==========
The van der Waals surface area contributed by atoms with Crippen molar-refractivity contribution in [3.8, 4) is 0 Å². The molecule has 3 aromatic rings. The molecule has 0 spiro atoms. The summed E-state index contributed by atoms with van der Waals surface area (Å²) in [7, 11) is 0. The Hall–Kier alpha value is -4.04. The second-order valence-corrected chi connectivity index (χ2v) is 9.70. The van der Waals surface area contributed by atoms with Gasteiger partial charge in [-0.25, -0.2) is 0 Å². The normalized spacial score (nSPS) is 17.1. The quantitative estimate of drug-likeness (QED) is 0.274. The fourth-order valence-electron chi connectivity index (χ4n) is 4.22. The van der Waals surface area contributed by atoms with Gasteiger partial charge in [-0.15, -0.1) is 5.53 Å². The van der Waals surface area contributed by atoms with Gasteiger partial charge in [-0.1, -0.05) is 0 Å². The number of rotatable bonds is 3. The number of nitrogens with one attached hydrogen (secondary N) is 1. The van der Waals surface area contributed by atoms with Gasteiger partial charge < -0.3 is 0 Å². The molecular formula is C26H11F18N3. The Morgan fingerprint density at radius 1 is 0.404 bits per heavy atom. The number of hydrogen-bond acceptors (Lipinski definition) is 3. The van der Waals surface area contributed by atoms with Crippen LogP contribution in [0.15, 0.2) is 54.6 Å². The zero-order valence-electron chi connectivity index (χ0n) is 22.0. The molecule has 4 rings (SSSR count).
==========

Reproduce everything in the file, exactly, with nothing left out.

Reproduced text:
The van der Waals surface area contributed by atoms with Crippen molar-refractivity contribution in [3.8, 4) is 0 Å². The molecule has 3 aromatic rings. The molecule has 0 spiro atoms. The summed E-state index contributed by atoms with van der Waals surface area (Å²) in [7, 11) is 0. The Hall–Kier alpha value is -4.04. The second-order valence-corrected chi connectivity index (χ2v) is 9.70. The van der Waals surface area contributed by atoms with Gasteiger partial charge in [-0.25, -0.2) is 0 Å². The normalized spacial score (nSPS) is 17.1. The quantitative estimate of drug-likeness (QED) is 0.274. The fourth-order valence-electron chi connectivity index (χ4n) is 4.22. The van der Waals surface area contributed by atoms with Gasteiger partial charge in [-0.15, -0.1) is 5.53 Å². The van der Waals surface area contributed by atoms with Gasteiger partial charge in [-0.1, -0.05) is 0 Å². The number of rotatable bonds is 3. The number of nitrogens with one attached hydrogen (secondary N) is 1. The van der Waals surface area contributed by atoms with Gasteiger partial charge < -0.3 is 0 Å². The molecular formula is C26H11F18N3. The Morgan fingerprint density at radius 1 is 0.404 bits per heavy atom. The number of hydrogen-bond acceptors (Lipinski definition) is 3. The van der Waals surface area contributed by atoms with Crippen LogP contribution in [0.15, 0.2) is 54.6 Å². The zero-order valence-electron chi connectivity index (χ0n) is 22.0. The molecule has 4 rings (SSSR count).